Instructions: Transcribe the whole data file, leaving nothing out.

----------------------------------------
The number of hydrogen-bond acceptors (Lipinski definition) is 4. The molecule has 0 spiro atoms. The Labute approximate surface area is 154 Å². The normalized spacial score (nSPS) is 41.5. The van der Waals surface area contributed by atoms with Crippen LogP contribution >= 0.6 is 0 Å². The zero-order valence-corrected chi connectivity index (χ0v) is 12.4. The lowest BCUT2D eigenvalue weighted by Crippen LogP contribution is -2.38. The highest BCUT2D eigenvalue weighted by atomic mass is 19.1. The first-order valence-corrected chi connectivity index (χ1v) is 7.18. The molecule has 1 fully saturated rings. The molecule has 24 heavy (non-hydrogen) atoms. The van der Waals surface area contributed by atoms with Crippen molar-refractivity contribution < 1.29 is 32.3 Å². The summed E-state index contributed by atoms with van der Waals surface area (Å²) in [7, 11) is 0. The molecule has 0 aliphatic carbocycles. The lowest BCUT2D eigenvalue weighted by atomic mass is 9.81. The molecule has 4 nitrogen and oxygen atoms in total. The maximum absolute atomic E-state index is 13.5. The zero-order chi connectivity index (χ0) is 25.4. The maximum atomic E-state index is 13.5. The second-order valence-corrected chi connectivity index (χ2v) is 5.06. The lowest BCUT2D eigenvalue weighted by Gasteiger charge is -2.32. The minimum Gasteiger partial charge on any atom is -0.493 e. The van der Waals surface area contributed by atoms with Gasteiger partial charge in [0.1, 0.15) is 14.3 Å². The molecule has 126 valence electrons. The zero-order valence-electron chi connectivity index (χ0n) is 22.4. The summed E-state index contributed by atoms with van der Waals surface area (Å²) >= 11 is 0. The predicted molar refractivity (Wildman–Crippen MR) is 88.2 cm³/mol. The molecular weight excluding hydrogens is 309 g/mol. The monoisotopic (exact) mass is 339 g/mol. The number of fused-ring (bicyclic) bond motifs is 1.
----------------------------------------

The number of hydrogen-bond acceptors (Lipinski definition) is 4. The molecule has 0 spiro atoms. The Labute approximate surface area is 154 Å². The normalized spacial score (nSPS) is 41.5. The van der Waals surface area contributed by atoms with Crippen LogP contribution >= 0.6 is 0 Å². The zero-order valence-corrected chi connectivity index (χ0v) is 12.4. The lowest BCUT2D eigenvalue weighted by Crippen LogP contribution is -2.38. The highest BCUT2D eigenvalue weighted by atomic mass is 19.1. The first-order valence-corrected chi connectivity index (χ1v) is 7.18. The molecule has 1 fully saturated rings. The molecule has 24 heavy (non-hydrogen) atoms. The van der Waals surface area contributed by atoms with Crippen molar-refractivity contribution < 1.29 is 32.3 Å². The summed E-state index contributed by atoms with van der Waals surface area (Å²) in [7, 11) is 0. The molecule has 0 aliphatic carbocycles. The lowest BCUT2D eigenvalue weighted by atomic mass is 9.81. The molecule has 4 nitrogen and oxygen atoms in total. The maximum absolute atomic E-state index is 13.5. The zero-order chi connectivity index (χ0) is 25.4. The maximum atomic E-state index is 13.5. The second-order valence-corrected chi connectivity index (χ2v) is 5.06. The lowest BCUT2D eigenvalue weighted by Gasteiger charge is -2.32. The minimum Gasteiger partial charge on any atom is -0.493 e. The van der Waals surface area contributed by atoms with Gasteiger partial charge in [0.1, 0.15) is 14.3 Å². The molecule has 126 valence electrons. The zero-order valence-electron chi connectivity index (χ0n) is 22.4. The summed E-state index contributed by atoms with van der Waals surface area (Å²) >= 11 is 0. The predicted molar refractivity (Wildman–Crippen MR) is 88.2 cm³/mol. The molecular weight excluding hydrogens is 309 g/mol. The monoisotopic (exact) mass is 339 g/mol. The number of fused-ring (bicyclic) bond motifs is 1.